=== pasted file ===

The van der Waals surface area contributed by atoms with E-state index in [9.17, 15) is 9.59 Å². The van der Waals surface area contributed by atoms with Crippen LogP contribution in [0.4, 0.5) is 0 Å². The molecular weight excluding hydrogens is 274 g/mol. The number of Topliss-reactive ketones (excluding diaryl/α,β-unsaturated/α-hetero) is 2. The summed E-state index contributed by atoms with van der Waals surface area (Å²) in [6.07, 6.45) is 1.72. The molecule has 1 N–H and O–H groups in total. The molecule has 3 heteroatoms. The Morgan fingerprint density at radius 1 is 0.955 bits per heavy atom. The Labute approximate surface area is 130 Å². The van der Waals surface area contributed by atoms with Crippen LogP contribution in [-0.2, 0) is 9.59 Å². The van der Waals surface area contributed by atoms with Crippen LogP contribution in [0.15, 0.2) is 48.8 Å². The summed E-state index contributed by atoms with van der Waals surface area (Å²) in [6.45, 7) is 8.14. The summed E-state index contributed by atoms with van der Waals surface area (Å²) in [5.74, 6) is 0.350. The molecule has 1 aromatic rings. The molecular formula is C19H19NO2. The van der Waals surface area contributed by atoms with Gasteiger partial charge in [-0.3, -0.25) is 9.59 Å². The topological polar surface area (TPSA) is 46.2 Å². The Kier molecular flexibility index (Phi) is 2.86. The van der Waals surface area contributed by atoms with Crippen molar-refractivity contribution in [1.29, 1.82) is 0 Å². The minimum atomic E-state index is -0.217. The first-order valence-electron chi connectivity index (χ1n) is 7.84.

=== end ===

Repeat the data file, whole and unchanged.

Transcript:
The van der Waals surface area contributed by atoms with E-state index in [9.17, 15) is 9.59 Å². The van der Waals surface area contributed by atoms with Crippen LogP contribution in [0.4, 0.5) is 0 Å². The molecular weight excluding hydrogens is 274 g/mol. The number of Topliss-reactive ketones (excluding diaryl/α,β-unsaturated/α-hetero) is 2. The summed E-state index contributed by atoms with van der Waals surface area (Å²) in [6.07, 6.45) is 1.72. The molecule has 1 N–H and O–H groups in total. The molecule has 3 heteroatoms. The Morgan fingerprint density at radius 1 is 0.955 bits per heavy atom. The Labute approximate surface area is 130 Å². The van der Waals surface area contributed by atoms with Crippen LogP contribution in [-0.2, 0) is 9.59 Å². The van der Waals surface area contributed by atoms with Crippen LogP contribution in [0.15, 0.2) is 48.8 Å². The summed E-state index contributed by atoms with van der Waals surface area (Å²) in [6.45, 7) is 8.14. The summed E-state index contributed by atoms with van der Waals surface area (Å²) in [5.74, 6) is 0.350. The molecule has 1 aromatic rings. The molecular formula is C19H19NO2. The van der Waals surface area contributed by atoms with Gasteiger partial charge in [-0.3, -0.25) is 9.59 Å². The topological polar surface area (TPSA) is 46.2 Å². The Kier molecular flexibility index (Phi) is 2.86. The van der Waals surface area contributed by atoms with Crippen molar-refractivity contribution in [1.29, 1.82) is 0 Å². The minimum atomic E-state index is -0.217. The first-order valence-electron chi connectivity index (χ1n) is 7.84.